Do you see yourself in these? I would be interested in knowing how accurate this portrayal is. You never know when you might find yourself out to eat with a stranger. If this article is true you'll sound like Sherlock Holmes or better yet, you will know if you can work with them in the future. Have to go, my casserole is coming out of the oven, and I have the makings for soup, let the creativity begin.... but where do I start?

Friday, September 12, 2014

Being Normal but not the Norm

Back a few years ago I had thought about writing a book called “The rants of an insanely normal woman.” I had come to the conclusion that despite all my idiosyncrasies I was for the most part “normal.” However, upon further introspection I realized I may be normal, but I am not the norm, and can be thoroughly grateful of that fact.

In my opinion, (which is why it's posted on this site,) society has some fairly strange ideas. I was told recently by a good friend, that “normal is just a setting on a clothes drier.” What's funny about that is when I looked at my drier AND washer, neither had a “normal” setting. The closest I could find was “Regular” on the washer! I say all of this to say, really folks, what is “normal” in today's world?

On the other hand, I think it's easier to define “norm” than “normal.” A definition I found from Princeton says: “Social norms are the behaviors and cues within a society or group. This sociological term has been defined as "the rules that a group uses for appropriate and inappropriate values, beliefs, attitudes and behaviors.” By stating there is no such thing as “normal” we need to accept the fact that social norms are cultural, and people who claim to be “counter culture” in America are now “the norm.” 

I really dislike politics, especially when people become sectarian about it. Notice I didn't use the word “partisan” because that would denote someone being a dyed in the wool (you fill in the party.) I am fine with people who hold strongly to their personal political and cultural leanings. I can appreciate those who are clear in their views and opinions, I believe...... everyone has a right to be wrong, including me. I've heard the word “tolerance” thrown around a great deal, and how those who don't agree with a certain viewpoint are “intolerant.” I just don't understand how someone who claims to be tolerant; vehemently so, can even conceive of calling someone “intolerant.” I mean, isn't calling someone “intolerant” being a bit intolerant yourself? Why can't we be civil and understanding about differing opinions? Why can't we politely attempt to persuade someone toward our viewpoint without resorting to name calling, and then be willing to agree to disagree when needed?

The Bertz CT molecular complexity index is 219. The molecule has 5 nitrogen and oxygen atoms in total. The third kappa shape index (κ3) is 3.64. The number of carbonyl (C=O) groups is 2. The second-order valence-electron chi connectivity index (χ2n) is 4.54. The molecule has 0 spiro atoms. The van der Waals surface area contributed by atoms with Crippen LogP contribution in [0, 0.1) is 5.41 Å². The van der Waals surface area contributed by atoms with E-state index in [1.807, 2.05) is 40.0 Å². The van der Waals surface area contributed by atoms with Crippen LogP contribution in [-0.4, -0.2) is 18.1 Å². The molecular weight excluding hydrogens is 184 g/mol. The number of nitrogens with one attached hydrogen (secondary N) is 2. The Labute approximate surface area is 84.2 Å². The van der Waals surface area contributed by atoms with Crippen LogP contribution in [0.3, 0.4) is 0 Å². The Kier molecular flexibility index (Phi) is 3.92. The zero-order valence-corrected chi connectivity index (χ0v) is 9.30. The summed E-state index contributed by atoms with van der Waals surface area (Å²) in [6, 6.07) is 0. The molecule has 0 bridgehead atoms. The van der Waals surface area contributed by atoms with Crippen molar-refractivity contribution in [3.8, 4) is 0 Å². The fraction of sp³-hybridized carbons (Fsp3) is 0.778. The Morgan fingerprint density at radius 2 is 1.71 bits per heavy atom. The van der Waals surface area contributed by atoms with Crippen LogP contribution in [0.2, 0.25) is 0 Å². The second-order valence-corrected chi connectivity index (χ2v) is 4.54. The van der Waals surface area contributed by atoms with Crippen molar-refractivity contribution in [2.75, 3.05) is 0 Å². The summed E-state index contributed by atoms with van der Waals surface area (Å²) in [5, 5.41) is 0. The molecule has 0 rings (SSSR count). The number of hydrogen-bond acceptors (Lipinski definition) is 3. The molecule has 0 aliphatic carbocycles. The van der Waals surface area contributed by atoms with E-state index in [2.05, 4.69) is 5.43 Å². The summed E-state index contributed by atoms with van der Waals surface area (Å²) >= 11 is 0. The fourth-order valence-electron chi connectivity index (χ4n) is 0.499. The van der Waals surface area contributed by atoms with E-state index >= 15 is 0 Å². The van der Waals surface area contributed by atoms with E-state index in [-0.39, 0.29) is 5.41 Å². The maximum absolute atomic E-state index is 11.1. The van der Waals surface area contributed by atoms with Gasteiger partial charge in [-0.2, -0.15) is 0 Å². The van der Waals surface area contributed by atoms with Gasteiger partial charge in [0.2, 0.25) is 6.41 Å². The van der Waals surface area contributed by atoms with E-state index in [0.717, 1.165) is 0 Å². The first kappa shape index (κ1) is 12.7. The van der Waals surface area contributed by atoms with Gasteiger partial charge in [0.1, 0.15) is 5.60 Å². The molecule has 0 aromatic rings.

Okay, so what started all of this was an off handed question, which then morphed into an informal survey of people at work. My answer to the question, was obviously not the “norm” and I was blatantly in the minority as others were polled. Although all done in good fun and no offense committed, I was reminded of being normal, but not the norm in this situation. There are many social norms in today's world that I do not adhere to because I have personally held beliefs that dictate my thoughts and actions. One of the biggest ones for me is, just because the majority believes it, doesn't mean I should. The other.... everyone has the right to be wrong. Ya know come to think of it, after writing all of this I've decided some folks should probably be approached in the “delicate” cycle, since on my drier... there is no normal and I'm okay with that.

Sunday, August 17, 2014

A plant out of place

People often talk about what is their favorite season is, but when I’m asked I have difficulties deciding.  I know I don’t like really cold, cold or hot, hot.  Most likely the best answer I can give is, I like late summer to autumn, the best.  As I left my house this morning and drove to church I got thinking about how beautiful all the wildflowers are, which is why I like this time of year.  Last summer I let my “Queen Anne’s Lace” go to seed resulting in a beautiful crop this year. I have lovely Black-eyed Susan cultivated the same way. Even though I have a background in horticulture, I don’t like gardening as a rule. I prefer natural beauty over cultivated to be perfectly honest. Don’t get me wrong, I appreciate a well groomed and maintained formal garden, but there is nothing like a field of Indian paintbrush, Queen Anne’s lace or Lupine to brighten the cloudiest of days.